"I want all of you to get up out of your chairs. I want you to get up right now and go to the window. Open it, and stick your head out, and yell, 'I'm as mad as hell , and I'm not going to take this anymore!' I want you to get up right now, sit up, go to your windows, open them and stick your head out and yell 'I'm as mad as hell and I'm not going to take this anymore!' Things have got to change. But first, you've gotta get MAD!"
Beale kept shouting and his ratings soared. And though Beale wasn't talking about the National Football League, I am. And so I am opening my virtual window and shouting: "I'm as mad as hell and I'm not going to take this anymore!" We of FanNation have got to say "enough."
We have read enough about Titans' CB Pacman Jones and his multiple arrests and his suitcase stuffed with $81,000 that he rained all over a Vegas strip club. And we've had enough of Pacman happening to be in places where guns are fired and people are shot. And we don't really need to know how much Pacman is fined for spitting in the face of an opponent. We need to know that Pacman is taking a seat for a while, a long while, and that if he comes back to the game, he's on one strike and he's out.
Those activities are for one player for just a few months. There is so much more to be as mad a hell about.
We have had enough of Joey Porter. Joey gave his new team, the Dolphins, a cause to pause last weekend when he was arrested for b*tch-slapping Bengals lineman Levi Jones outside the Palms Hotel Casino in Vegas. Jones, remarkably, has not been one of the multitudes of Bengal players who have run afoul of the law in the last year, nine of them I believe. Apparently Porter and Jones got into some dice table trash talking, took it outside and tried to settle it like 6 year olds.
Several weeks ago, the League and the NFL Players Association seemed to make it clear that they are going to agree upon and then issue a new conduct policy for the players. And so we wait...and we're mad as hell.
Each day brings some new bad news. Jerramy Stevens, free agent tight end formerly with the Seahawks, was pulled over for driving erratically and charged with driving while intoxicated. He reportedly told the arresting officer that he had four or five margaritas. Nothing gets you more ready to drive your Beemer than that. ("Cheese ossifer, it was only four or five maruh-hitas. Thash all.") And when Stevens was searched, the officer found "a green leafy substance." This was after he almost fell down just walking from the car.
The Bears Tank Johnson may be safely out of trouble for a while but that's because he's in jail. While in the slammer, it's hoped that he will not be thinking about re-assembling his mini-arsenal of weapons police found in his suburban Chicago residence during last season. And while in the slammer he will not be cruising the kinds of bars he was in the night after that bust when his friend and roommate was shot and killed. But what happens when he gets out this summer?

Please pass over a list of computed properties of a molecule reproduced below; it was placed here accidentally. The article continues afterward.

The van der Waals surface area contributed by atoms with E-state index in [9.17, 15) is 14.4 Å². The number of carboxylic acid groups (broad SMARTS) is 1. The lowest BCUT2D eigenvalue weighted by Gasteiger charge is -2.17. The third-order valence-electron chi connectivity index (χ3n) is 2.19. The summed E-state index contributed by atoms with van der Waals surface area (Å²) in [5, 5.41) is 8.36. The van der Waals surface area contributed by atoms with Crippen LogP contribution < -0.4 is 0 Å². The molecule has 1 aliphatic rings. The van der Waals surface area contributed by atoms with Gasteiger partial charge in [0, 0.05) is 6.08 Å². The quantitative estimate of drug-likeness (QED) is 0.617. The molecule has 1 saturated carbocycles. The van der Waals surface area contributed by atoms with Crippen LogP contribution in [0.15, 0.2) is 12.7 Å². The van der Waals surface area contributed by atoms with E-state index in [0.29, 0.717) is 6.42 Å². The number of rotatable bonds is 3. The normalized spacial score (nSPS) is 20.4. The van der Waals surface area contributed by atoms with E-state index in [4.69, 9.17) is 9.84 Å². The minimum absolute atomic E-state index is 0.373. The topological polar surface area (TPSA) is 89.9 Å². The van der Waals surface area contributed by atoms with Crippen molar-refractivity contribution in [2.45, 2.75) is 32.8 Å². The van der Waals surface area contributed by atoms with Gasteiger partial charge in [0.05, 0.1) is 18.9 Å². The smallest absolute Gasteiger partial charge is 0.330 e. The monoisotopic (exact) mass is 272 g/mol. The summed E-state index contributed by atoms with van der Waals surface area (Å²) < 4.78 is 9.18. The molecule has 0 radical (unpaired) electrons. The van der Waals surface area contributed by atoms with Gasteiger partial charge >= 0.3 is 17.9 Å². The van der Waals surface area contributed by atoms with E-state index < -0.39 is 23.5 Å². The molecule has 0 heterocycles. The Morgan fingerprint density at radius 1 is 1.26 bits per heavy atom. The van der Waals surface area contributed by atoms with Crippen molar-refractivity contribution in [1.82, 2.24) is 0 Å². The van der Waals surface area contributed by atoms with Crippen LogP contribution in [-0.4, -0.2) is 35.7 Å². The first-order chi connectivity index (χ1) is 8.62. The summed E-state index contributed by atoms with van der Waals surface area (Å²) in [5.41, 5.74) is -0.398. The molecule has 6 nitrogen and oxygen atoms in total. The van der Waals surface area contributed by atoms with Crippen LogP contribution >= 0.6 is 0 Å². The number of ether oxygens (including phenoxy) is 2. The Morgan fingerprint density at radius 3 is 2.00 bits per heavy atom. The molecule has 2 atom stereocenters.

Johnson's arrest doesn't seem to have gotten a message to NFL players about weapons either. And we're not talking about legal firearms, no matter how we really feel about that issue. This week, Gerald Sensabaugh, strong safety with the Jaguars, was pulled over for speeding (86 in a 55 zone) and when asked if he had any weapons in the car, he said yes, and it's not registered. Guess he and Stevens were hoping to get some points for honesty.
And, although we could unhappily and unfortunately make this list go on much longer, we'll only talk about one last run-in that an NFL player has had with the law. The Seahawks brand new defensive end Patrick Kerney was apparently asleep at his home in Atlanta last Sunday morning when a rape of a woman who was his houseguest allegedly occurred. Now Kerney has not been named as a suspect so perhaps he doesn't belong in this rant but here he is. Why? Because NFL players have to find a better way; they have to be able to steer clear of criminal activities of their own doing or those of others. The NFL and its teams and the Players Association have to do a much better job of giving the players coping methods that will keep them out of their cars when they've had five margaritas; that will convince them that they don't need to carry unlicensed firearms; that in any case (registered or not) football players and guns and alcohol (or green leafy substances) don't mix. The tragic death of Broncos CB Darrent Williams in a drive-by shooting in Denver following a New Year's Eve party should have been more than enough to teach that lesson but it doesn't seem like it was.
In his Super Bowl news conference NFL Commissioner Roger Goodell made it clear that changes in behavior had to come. He and PA Exec Director Gene Upshaw have apparently made headway in their discussions of some new rules on player conduct but we haven't heard anything yet. And it's time. It's beyond time.
We think that the only way the NFL will get out of this mess and really affect some change in behavior will be for the players themselves -- not just the executives of the players association or the executives at the League headquarters or even the team owners -- to get up out of their seats and open their windows and shout...